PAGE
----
From pv magazine, September 2019
It is considered conventional wisdom among some in the PV production community that for technology upgrades, PERC including TOPCon is the obvious choice, while for greenfield projects, the only way is heterojunction (HJT). But as the 2019 PV market heads toward its final quarter, it remains unclear whether this technology dynamic is self evident.
One major development on the HJT front in 2019 has been REC Group’s embrace of the technology. At Intersolar Europe in May, REC launched its new Alpha Series HJT module with 380 W of output in a 60-cell configuration. Alpha deploys Meyer Burger HJT deposition and Smartwire cell interconnection technology. On release, module efficiency came in at 21.7% and 21.4% for an all-black module.
REC dove headfirst into HJT, particularly from a volume perspective as a non-Chinese manufacturer. In one fell swoop, it purchased 600 MW of HJT production equipment – and it is currently ramping that up further. First shipments are expected in October and November to Europe, the United States and Australia.
“There were very interesting reactions from people,” says REC Group CTO Shankar G. Sridhara. “They have been surprised because it is a bold move jumping to HJT and it is also very bold doing 600 MW in one shot. But we are confident about the due diligence that we did and the module development that we did on the side.”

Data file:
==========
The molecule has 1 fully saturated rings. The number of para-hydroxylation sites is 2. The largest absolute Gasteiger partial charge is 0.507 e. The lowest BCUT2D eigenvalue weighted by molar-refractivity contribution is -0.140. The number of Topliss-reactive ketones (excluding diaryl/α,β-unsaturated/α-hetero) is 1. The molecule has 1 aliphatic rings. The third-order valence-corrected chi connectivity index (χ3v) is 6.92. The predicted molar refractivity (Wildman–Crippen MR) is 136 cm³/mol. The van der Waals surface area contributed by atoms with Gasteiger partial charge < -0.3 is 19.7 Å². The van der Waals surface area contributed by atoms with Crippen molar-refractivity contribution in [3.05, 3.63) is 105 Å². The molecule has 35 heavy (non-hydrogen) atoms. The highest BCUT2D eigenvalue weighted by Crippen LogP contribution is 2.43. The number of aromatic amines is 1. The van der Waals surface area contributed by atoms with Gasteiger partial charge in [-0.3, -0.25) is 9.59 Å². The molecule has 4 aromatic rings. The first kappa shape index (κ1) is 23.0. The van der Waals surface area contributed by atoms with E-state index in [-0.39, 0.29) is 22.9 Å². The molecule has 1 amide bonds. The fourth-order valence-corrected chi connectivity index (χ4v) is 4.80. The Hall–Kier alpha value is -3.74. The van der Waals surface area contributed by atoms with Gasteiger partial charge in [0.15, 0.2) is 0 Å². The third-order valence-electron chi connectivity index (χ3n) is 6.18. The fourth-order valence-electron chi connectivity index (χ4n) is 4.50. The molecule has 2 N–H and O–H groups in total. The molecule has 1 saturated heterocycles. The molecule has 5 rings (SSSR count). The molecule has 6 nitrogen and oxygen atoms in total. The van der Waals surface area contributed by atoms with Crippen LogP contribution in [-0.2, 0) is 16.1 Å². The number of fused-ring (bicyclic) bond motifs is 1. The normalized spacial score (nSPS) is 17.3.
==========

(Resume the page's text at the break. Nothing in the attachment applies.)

The Alpha modules combine HJT and advanced connection technology with REC’s “Twin Panel” design, which the company pioneered back in 2014, along with half cut cells.
Sridhara sets out the thinking behind the move: “REC with its size of around 1.8 GW can’t compete on the standard technology, which is now PERC. With the n-PERT which we launched last year, we are ahead, but in order for us to be a true technology leader, we have to maintain a significantly larger distance to our competitors. HJT is the right technology to do that, both from a performance and, naturally in this industry, from a cost perspective.”
Cost in focus
In terms of costs, there are concerns that the capex requirements for investments in new HJT lines remain too high. Ethan S. Simon, the CTO of DuPont Photovoltaic and Advanced Materials, says that production equipment capex for an HJT line may be up to two times higher than for a standard mono PERC line. However, he notes that efforts to advance large area PECVD equipment could reduce that margin significantly. “The investment required could be a damping factor,“ says Simon.
PV InfoLink analyst Corrine Lin estimates that HJT capex, drawing on Chinese equipment supplier figures, is around CNY 0.75-0.85 billion ($100-120 million) for 1 GW of capacity, with PERC coming in at around CNY 0.25 billion.
On the opex side, too, there are challenges. Early HJT cells were sometimes described as being heavy on the silver paste laydown for cell metallization, although here progress has been made. “Our fourth-generation [HJT paste] version reduces the cost of the process by offering up to one-third reduction in paste usage,” says DuPont’s Simon.
But indium, often used for the transparent conductive oxide (TCO) layer, does not come cheap – particularly if large volumes have to be purchased at the start of production. Indium tin oxide is favored for the TCO in HJT production.